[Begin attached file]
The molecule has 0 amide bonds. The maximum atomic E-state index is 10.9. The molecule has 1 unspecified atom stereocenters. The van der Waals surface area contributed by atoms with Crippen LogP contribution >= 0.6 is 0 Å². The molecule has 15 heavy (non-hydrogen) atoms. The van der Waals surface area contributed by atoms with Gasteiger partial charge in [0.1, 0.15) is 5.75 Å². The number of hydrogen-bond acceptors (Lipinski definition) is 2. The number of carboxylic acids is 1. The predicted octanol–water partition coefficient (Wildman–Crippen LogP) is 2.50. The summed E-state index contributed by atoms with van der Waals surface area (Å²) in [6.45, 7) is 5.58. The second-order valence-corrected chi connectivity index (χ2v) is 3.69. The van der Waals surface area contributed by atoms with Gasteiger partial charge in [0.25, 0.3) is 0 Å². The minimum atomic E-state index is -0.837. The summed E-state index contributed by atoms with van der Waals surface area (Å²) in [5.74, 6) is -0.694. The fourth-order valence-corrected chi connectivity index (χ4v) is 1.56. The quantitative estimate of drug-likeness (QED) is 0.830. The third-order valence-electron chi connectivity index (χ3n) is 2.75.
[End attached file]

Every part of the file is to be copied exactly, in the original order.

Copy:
The molecule has 0 amide bonds. The maximum atomic E-state index is 10.9. The molecule has 1 unspecified atom stereocenters. The van der Waals surface area contributed by atoms with Crippen LogP contribution >= 0.6 is 0 Å². The molecule has 15 heavy (non-hydrogen) atoms. The van der Waals surface area contributed by atoms with Gasteiger partial charge in [0.1, 0.15) is 5.75 Å². The number of hydrogen-bond acceptors (Lipinski definition) is 2. The number of carboxylic acids is 1. The predicted octanol–water partition coefficient (Wildman–Crippen LogP) is 2.50. The summed E-state index contributed by atoms with van der Waals surface area (Å²) in [6.45, 7) is 5.58. The second-order valence-corrected chi connectivity index (χ2v) is 3.69. The van der Waals surface area contributed by atoms with Gasteiger partial charge in [0.25, 0.3) is 0 Å². The minimum atomic E-state index is -0.837. The summed E-state index contributed by atoms with van der Waals surface area (Å²) in [5.74, 6) is -0.694. The fourth-order valence-corrected chi connectivity index (χ4v) is 1.56. The quantitative estimate of drug-likeness (QED) is 0.830. The third-order valence-electron chi connectivity index (χ3n) is 2.75.